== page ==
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Stillwater Hospice calls for passage of the GRIEF ACT

On Sept. 30, 2022, a bill was introduced in the U.S. House of Representatives that would dramatically increase the availability of grief support services to help Americans deal with the mental and physical ramifications of unaddressed grief. I am writing to urge Rep. Jim Banks, R-Ind., and his House and Senate counterparts to support this vital aid for those who are suffering.

Through the Peggy F. Murphy Community Grief Center, a service of Stillwater Hospice, we see daily the benefits of supporting those trying to cope with the death of a loved one. In 2021, we provided more than 2,100 individual counseling sessions to a wide variety of people grieving the death of a loved one, an increase of 19 percent over 2020. With additional funding made available through the Grief Resilience Investment and Education Fund (GRIEF) Act, the country can begin to work on its collective grief that has been complicated by COVID and other health crises. This bill would establish a federal grant program to fund bereavement care outside of the Medicare hospice benefit, to families and individuals impacted by death. The $150 million bill would also fund training for bereavement care providers, a public information campaign, and research into complicated and prolonged grief.

In recent years, we’ve seen a crisis of grief throughout the region. The Peggy F. Murphy Community Grief Center, located on the Stillwater Hospice campus in Fort Wayne, is the region’s only freestanding facility devoted to helping bereaved adults. We provide individual counseling and group grief support, and since 2010, we have seen an increase of 286 percent in those seeking grief support services. Thanks to the generosity of the community, all of our grief services are provided at no charge. Funding from this new legislation would enable us to provide more services to the community.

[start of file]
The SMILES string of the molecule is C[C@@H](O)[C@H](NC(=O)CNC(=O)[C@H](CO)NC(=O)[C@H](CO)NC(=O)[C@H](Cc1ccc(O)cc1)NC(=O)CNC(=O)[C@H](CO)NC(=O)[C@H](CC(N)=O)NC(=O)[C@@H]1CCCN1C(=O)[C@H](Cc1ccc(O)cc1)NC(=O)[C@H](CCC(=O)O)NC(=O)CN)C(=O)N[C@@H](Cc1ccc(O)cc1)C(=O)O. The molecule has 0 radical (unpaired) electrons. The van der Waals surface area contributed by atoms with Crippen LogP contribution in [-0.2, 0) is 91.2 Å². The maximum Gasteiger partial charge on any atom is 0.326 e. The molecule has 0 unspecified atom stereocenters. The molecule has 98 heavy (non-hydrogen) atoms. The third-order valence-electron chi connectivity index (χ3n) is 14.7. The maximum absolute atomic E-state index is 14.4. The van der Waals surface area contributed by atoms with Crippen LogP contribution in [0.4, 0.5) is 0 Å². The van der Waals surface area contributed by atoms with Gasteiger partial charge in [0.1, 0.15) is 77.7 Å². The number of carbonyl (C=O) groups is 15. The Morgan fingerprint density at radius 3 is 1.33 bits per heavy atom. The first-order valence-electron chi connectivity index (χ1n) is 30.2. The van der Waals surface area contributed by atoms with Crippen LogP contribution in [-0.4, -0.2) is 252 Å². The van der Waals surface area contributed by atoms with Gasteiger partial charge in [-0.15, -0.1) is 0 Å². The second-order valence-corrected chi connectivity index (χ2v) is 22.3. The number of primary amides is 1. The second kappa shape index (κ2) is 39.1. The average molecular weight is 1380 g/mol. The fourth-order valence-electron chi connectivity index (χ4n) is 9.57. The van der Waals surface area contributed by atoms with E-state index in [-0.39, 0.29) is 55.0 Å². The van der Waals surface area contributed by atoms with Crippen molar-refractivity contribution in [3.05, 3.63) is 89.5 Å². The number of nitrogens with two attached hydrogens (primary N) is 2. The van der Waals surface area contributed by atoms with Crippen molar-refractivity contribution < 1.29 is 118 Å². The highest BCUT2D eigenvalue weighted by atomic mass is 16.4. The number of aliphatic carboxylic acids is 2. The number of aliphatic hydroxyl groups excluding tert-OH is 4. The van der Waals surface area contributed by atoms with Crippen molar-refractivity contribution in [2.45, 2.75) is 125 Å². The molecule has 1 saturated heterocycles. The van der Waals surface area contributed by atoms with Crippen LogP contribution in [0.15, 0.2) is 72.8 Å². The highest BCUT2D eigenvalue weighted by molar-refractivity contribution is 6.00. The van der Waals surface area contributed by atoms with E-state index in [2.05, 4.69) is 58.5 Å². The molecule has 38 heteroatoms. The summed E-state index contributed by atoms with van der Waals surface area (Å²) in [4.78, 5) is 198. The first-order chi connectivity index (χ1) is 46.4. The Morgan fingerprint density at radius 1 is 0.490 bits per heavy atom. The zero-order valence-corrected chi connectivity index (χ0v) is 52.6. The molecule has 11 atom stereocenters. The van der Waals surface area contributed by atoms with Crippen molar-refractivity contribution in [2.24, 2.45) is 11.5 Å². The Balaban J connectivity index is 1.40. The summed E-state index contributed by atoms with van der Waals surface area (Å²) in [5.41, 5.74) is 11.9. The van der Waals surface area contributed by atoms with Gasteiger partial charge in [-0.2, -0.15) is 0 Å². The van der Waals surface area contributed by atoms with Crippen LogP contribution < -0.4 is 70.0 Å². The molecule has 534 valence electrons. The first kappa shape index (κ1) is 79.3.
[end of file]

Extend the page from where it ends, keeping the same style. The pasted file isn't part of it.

Hospice involvement is not required to receive grief support from the counselors at the Community Grief Center; in fact, for every one hospice-related client, we see two people from the community who may have lost a loved one to an accident, sudden death, suicide, homicide or overdose. The types of grief we encounter are complex, and our trained grief counselors continually educate themselves on the latest in mental health and grief support education. Our goal, supported by grants and other donations, is to provide a quality grief and loss education program for our families and the community at large. We provide educational webinars, workshops, retreats and more to support the community. When COVID-19 struck we quickly transformed our face-to-face counseling to phone counseling and then to a telehealth platform. We also provided a series of webinars about grief during the pandemic that were viewed nationwide. Currently, we are analyzing a grief needs assessment survey of the community to ensure we are meeting the needs of the bereaved in our region.

More and more, society has become grief avoidant, meaning that there are numerous misconceptions and expectations put on the mourning public. The trauma of loss affects an individual’s life emotionally, physically, socially, cognitively, and spiritually. The bereaved person benefits from specific education and guidance in all of these areas to gain a better understanding of the natural process of grief. A common complaint is the feeling of isolation. Support and companioning of the bereaved has proved to be essential in their healing process.
In addition, in recent years, we have seen an increase in complicated grief. Those who have lost a loved one due to overdose, suicide or homicide may feel conflicted about how their loved one died. Normal mourning traditions have been upended by the pandemic. Unresolved grief often manifests in physical symptoms, which can increase demands on the health care system. Physical manifestations of grief can include nausea, higher blood pressure, depression, suicidal thoughts or actions, substance abuse, increased inflammation and increased vulnerability to infections of all kinds. Those who find healthy ways to address their grief report a higher sense of well-being and are better able to move forward.

Funding from the GRIEF Act would support centers like the Peggy F. Murphy Community Grief Center, allowing more people to access the vital mental health counseling that will help them move forward after a loss. We call on voters to encourage Rep. Jim Banks and his counterparts in Congress to pass this crucial legislation to help ease suffering in our community.